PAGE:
Delaware’s Politics of Building (and Burning) Bridges
The building of bridges does not necessarily bring two sides together. Case in point: the state’s 2013 legislative session.
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Consensus politics so suited the state, it seemed like it should last forever, but nothing does. When it blew apart, did it ever, gone with a whirlwind of tweets and blogs, cable news and talk radio.
If there was any Delawarean whose political life encapsulated what happened, it was probably Mike Castle, who set the Republican record for statewide wins as a nine-term congressman, two-term governor and one-term lieutenant governor.
Castle was a confirmed centrist during the days when the state was a masterpiece of bipartisan harmony.
The 1984 election that made Castle the governor was a milestone. The voters went the next seven elections without chucking out a statewide incumbent, Democrat or Republican, and in their most emphatic show of political balance, they kept sending a homegrown bipartisan odd couple to the Senate with Bill Roth as the sturdy Republican and Joe Biden as the styling Democrat.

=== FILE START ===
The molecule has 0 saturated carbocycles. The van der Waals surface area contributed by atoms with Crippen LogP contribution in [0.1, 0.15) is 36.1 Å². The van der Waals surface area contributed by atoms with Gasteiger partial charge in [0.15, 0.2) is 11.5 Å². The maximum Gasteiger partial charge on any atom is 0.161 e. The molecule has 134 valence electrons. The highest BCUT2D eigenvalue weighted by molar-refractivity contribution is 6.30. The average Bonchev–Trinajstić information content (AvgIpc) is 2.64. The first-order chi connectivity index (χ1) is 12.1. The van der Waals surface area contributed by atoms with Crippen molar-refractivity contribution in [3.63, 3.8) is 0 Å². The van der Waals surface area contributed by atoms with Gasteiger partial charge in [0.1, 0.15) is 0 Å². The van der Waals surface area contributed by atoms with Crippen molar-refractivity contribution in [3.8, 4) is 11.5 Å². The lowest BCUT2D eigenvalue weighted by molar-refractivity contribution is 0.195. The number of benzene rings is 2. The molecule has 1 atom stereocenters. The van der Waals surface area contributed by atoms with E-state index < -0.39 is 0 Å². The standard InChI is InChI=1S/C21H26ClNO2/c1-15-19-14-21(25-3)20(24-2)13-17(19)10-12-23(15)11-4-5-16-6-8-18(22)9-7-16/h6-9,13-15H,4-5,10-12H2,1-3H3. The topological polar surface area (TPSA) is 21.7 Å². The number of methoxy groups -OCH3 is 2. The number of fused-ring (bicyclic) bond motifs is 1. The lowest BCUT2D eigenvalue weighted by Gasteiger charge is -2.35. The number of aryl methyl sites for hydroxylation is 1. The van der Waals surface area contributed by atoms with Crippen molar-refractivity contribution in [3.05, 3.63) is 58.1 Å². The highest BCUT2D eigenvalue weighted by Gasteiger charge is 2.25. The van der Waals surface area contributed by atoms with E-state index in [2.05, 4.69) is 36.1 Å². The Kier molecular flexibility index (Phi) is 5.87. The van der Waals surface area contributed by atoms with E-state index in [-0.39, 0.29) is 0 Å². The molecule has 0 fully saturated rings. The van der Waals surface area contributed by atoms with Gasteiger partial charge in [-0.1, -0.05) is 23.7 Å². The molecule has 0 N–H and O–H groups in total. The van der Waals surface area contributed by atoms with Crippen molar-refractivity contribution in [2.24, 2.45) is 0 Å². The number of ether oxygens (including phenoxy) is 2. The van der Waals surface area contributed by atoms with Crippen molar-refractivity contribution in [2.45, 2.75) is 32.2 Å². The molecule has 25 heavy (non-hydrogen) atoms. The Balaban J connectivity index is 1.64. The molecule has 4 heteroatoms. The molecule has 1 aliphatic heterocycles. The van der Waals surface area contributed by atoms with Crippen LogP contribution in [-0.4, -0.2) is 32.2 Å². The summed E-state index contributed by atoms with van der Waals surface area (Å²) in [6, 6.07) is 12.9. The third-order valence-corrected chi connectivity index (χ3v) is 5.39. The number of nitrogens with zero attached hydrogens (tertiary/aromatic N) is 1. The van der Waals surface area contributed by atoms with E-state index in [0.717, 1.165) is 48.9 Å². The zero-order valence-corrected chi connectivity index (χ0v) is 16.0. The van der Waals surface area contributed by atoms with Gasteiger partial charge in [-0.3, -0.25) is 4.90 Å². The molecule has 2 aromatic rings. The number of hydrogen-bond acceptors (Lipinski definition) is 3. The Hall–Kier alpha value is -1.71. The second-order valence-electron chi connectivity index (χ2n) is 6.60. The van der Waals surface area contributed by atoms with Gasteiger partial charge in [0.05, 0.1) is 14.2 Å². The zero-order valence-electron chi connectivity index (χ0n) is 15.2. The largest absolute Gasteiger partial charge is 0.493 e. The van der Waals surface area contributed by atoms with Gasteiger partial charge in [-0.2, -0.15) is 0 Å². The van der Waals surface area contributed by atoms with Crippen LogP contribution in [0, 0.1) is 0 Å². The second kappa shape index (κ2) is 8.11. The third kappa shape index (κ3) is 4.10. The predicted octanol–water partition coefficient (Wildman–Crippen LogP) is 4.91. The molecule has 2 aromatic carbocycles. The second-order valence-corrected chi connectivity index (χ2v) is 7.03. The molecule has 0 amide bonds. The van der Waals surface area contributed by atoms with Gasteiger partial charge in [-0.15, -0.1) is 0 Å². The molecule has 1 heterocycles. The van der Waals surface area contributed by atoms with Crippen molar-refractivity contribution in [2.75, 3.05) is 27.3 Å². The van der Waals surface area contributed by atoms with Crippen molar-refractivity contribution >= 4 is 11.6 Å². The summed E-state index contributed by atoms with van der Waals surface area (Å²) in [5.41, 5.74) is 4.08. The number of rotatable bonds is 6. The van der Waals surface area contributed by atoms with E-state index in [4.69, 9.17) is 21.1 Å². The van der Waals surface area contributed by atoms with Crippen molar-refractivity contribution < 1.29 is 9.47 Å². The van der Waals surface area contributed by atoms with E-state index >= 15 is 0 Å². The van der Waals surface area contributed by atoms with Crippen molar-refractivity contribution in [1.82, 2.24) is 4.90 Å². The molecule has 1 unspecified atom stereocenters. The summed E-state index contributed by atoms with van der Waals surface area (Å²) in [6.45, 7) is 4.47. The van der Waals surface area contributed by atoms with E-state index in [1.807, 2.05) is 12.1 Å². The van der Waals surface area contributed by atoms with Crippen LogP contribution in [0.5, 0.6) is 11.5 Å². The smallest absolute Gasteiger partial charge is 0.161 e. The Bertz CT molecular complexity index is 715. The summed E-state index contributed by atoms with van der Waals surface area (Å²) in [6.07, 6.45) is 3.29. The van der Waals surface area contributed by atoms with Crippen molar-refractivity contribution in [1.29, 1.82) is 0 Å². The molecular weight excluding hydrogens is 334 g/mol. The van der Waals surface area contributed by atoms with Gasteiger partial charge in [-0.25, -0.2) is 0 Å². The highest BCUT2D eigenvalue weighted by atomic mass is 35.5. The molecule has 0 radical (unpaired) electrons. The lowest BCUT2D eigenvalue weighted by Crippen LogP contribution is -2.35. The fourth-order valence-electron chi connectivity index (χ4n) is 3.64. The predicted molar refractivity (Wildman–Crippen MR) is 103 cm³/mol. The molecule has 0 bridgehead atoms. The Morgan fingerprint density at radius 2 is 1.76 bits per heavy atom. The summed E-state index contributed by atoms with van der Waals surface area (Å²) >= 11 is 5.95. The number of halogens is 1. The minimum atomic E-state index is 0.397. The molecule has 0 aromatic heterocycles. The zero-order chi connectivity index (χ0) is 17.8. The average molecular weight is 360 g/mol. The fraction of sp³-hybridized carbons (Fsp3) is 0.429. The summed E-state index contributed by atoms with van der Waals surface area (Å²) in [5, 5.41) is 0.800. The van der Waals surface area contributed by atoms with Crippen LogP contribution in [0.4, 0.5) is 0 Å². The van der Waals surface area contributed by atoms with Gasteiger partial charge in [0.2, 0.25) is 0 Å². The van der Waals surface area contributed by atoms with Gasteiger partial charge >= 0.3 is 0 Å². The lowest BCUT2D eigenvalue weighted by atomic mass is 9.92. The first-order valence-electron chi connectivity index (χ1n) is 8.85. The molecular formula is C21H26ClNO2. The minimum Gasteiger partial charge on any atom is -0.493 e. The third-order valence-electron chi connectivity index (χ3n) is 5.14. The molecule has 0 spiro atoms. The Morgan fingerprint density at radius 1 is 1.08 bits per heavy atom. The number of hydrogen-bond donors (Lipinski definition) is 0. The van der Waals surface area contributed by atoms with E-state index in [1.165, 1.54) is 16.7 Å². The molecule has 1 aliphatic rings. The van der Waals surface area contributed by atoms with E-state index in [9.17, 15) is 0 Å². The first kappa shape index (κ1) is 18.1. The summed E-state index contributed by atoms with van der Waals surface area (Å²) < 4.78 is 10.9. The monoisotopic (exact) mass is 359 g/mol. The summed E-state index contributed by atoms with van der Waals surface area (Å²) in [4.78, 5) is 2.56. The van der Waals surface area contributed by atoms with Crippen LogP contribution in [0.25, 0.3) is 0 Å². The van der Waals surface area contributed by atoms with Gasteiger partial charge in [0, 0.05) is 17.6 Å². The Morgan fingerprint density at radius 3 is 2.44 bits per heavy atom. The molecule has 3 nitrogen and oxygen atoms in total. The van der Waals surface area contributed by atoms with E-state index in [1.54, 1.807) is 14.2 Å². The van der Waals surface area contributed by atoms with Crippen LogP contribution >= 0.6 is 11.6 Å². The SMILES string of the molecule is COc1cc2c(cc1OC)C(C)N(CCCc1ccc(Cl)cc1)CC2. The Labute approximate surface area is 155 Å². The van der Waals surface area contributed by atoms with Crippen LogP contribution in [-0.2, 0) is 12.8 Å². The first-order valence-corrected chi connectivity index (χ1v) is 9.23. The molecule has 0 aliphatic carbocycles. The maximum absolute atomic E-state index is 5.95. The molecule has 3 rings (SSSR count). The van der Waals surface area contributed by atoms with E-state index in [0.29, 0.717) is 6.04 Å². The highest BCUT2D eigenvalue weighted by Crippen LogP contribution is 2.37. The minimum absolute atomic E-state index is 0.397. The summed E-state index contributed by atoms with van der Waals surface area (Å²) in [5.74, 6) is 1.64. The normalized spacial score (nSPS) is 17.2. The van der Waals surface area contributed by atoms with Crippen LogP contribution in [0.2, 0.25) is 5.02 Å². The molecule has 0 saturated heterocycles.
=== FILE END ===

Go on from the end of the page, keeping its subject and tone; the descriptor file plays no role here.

How antique it seems now to recall what occurred not much more than 20 years ago in 1992. Castle was finishing up his second term as governor and could not run for another one. Tom Carper was the Democratic congressman. They simply swapped offices.
Naturally the voters were in on it, too. This was consensus politics of the highest order.
As Castle figured prominently in the heyday, he was also the most famous casualty when it all came crashing down. No doubt people remember the circumstances.
Christine O’Donnell should not have been a force in Delaware politics. She had a thin resume for running for the Senate, she said silly things about dabbling in witchcraft, and she resorted to un-Delawarean ridicule during the Republican primary by calling Castle a “RINO” (Republican In Name Only) and taunting him to “get his man-pants on.”
But it was 2010. The state that had lost its island-like existence to the bridges 60 years earlier was now being subjected to a new invasive influence from the Internet and smash-mouth broadcasting outlets.
People were getting their news where they wanted, not just from instate, and Castle was being mauled by outside commentators. With a friendly tweet from Sarah Palin to rally the Tea Party for O’Donnell, it meant Castle was history.